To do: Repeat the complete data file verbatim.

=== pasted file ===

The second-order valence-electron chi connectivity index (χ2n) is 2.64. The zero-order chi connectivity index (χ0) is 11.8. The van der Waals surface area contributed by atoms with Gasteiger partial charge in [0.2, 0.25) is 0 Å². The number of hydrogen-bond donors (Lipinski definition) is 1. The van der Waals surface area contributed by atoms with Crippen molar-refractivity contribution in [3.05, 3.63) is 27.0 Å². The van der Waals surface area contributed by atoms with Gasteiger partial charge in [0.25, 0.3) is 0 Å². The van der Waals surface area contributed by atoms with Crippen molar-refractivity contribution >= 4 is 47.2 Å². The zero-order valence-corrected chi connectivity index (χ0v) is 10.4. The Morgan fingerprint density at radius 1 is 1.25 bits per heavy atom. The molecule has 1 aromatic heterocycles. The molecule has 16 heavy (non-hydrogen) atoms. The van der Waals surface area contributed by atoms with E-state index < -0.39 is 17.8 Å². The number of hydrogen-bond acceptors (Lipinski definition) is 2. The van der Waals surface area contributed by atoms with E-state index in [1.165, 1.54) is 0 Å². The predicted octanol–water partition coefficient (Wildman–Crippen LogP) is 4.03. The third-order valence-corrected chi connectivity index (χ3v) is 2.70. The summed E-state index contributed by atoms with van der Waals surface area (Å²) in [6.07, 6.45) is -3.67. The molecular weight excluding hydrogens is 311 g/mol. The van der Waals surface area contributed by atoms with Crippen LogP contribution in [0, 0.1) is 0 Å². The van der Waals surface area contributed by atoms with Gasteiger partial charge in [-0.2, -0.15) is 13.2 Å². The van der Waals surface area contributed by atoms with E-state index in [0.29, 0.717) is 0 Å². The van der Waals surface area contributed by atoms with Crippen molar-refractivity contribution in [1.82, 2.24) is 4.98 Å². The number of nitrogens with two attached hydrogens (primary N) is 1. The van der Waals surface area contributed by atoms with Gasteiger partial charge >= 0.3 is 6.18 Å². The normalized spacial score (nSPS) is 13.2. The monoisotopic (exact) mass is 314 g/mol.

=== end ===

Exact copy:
The second-order valence-electron chi connectivity index (χ2n) is 2.64. The zero-order chi connectivity index (χ0) is 11.8. The van der Waals surface area contributed by atoms with Gasteiger partial charge in [0.2, 0.25) is 0 Å². The number of hydrogen-bond donors (Lipinski definition) is 1. The van der Waals surface area contributed by atoms with Crippen molar-refractivity contribution in [3.05, 3.63) is 27.0 Å². The van der Waals surface area contributed by atoms with Gasteiger partial charge in [0.25, 0.3) is 0 Å². The van der Waals surface area contributed by atoms with Crippen molar-refractivity contribution >= 4 is 47.2 Å². The zero-order valence-corrected chi connectivity index (χ0v) is 10.4. The Morgan fingerprint density at radius 1 is 1.25 bits per heavy atom. The molecule has 1 aromatic heterocycles. The molecule has 16 heavy (non-hydrogen) atoms. The van der Waals surface area contributed by atoms with E-state index < -0.39 is 17.8 Å². The number of hydrogen-bond acceptors (Lipinski definition) is 2. The van der Waals surface area contributed by atoms with E-state index in [1.165, 1.54) is 0 Å². The predicted octanol–water partition coefficient (Wildman–Crippen LogP) is 4.03. The third-order valence-corrected chi connectivity index (χ3v) is 2.70. The summed E-state index contributed by atoms with van der Waals surface area (Å²) in [6.07, 6.45) is -3.67. The molecular weight excluding hydrogens is 311 g/mol. The van der Waals surface area contributed by atoms with Crippen LogP contribution in [0, 0.1) is 0 Å². The van der Waals surface area contributed by atoms with Gasteiger partial charge in [-0.2, -0.15) is 13.2 Å². The van der Waals surface area contributed by atoms with E-state index in [0.29, 0.717) is 0 Å². The van der Waals surface area contributed by atoms with Crippen molar-refractivity contribution in [1.82, 2.24) is 4.98 Å². The number of nitrogens with two attached hydrogens (primary N) is 1. The van der Waals surface area contributed by atoms with Gasteiger partial charge >= 0.3 is 6.18 Å². The normalized spacial score (nSPS) is 13.2. The monoisotopic (exact) mass is 314 g/mol.